I don’t know about you, but lately my social media feed has been exceptionally hostile. Peppered in amongst the usual think pieces and cat videos are comment exchanges that an outside observer might assume were between mortal enemies, but are ostensibly rigorous discourse between “friends.” It’s gotten ugly, and I would be lying if I said I didn’t experience a kind of schoolyard thrill while watching my peers demoralize each other on the internet. Steve of Tomorrow perfectly captures this childlike cruelty in a manic, digital dream piece of theater at HERE Arts Center. Their live portrayal of a comment thread is hilarious and spot on, complete with a Michael Jackson reaction GIF. Using live feeds, green screens and video puppetry to invoke the 24-hour news cycle and natural disasters, the work is a rapid, frequently funny, multi-media assault on the senses.
The story follows Ralph and his curmudgeonly live-in boyfriend, Scott. Ralph has a sci-fi blog with a devoted, albeit heated, following. When he posts an open-invitation to time travelers he is visited by Steve, a lazy, apathetic journeyer from the future. These characters are portrayed by “video puppets,” whose heads are screens attached to plush bodies with red rubbery hands. The puppets are simultaneously bizarre and oddly charming. Their GIF-like faces appear on the screen, shifting between still images of the performers making obtuse facial expressions. Janelle Miau, founder of Ignorami Studios, provided video animation for the piece, which employs many technically innovative techniques. David Commander, who wrote, directed and performs in the piece, sums up the digital aesthetic perfectly in a fundraising video, saying: “we have technology all over this thing, like ugly on an ape.”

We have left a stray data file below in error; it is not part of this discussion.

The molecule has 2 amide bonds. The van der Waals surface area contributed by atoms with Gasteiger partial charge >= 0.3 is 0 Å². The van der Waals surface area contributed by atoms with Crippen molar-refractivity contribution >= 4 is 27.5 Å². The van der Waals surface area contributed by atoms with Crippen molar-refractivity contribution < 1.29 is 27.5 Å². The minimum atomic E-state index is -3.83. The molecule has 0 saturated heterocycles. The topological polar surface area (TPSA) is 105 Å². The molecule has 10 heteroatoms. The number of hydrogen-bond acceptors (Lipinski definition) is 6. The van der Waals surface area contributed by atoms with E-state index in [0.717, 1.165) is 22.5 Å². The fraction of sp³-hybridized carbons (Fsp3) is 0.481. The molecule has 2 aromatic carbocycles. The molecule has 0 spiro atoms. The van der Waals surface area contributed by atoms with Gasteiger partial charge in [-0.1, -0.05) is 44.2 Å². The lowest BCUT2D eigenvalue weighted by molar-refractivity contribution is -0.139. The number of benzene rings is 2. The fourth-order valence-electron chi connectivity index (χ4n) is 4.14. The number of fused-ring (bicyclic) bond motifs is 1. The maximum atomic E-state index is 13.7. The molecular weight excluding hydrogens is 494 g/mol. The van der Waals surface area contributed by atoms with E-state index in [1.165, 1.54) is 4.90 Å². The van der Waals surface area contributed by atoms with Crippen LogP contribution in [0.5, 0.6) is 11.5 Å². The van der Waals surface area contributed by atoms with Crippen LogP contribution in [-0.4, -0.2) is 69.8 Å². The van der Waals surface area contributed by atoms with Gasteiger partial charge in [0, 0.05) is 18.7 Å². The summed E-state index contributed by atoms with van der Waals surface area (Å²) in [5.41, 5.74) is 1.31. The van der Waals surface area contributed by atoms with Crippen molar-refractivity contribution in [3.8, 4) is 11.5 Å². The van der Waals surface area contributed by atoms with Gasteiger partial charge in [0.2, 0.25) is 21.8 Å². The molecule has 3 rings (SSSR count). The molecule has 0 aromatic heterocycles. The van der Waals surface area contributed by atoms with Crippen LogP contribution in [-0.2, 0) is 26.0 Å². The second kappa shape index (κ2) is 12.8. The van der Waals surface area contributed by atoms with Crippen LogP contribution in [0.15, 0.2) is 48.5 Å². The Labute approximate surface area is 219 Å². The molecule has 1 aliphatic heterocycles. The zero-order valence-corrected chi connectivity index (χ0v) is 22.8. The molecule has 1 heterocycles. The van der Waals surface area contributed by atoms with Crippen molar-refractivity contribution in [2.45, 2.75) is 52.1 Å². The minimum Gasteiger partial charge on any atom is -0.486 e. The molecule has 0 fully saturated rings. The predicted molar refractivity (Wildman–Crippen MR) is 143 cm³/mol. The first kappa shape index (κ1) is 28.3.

The performance is athletic; each of the artists show incredible range and a remarkable confidence with chaos. Lisa Clair shows off a comedic assortment of voices and dialects and is endearing as the mustachioed Ralph. David Commander is more aggressive in his approach, delightfully ham-handed while fiddling with action figures and camcorders. Rob Ramirez, a prominent digital media darling, co-created the work with Commander and performs the laconic voice of Steve. The work is demonstrably inventive and manages to be both technically impressive and pretty janky looking. The mechanics of the piece are laid bare and we see the live assembly of the scenes projected on a sliding screen. Ramirez manages the interactive media, presumably making use of Cycling 74’s Max Media Software (with whom he is a developer) – as a follower of the field, I look forward to a future when these technical elements will also be revealed within the performance as transparently as the crunchy green screen and tethered monitors.
This play is ultimately an inexplicable live event that needs to be experienced first-hand. Any attempt to more thoroughly describe the content may lead to overly-intellectual pontificating on complacency and media saturation and the nature of… etc., etc. In addition to attracting off-beat theater goers and digital media wonks, the play will also appeal to sci-fi geeks and nerds of all creeds, who seek out like-minded obsessives on the blogosphere to collectively comb over their chosen niche material. The production just finished its run as part of HERE’s Dream Music Puppetry Program, but I would be surprised if this is its last performance. In the mean time, I look forward to digging into the artists’ related work, as each collaborator is actively contributing to the emerging field.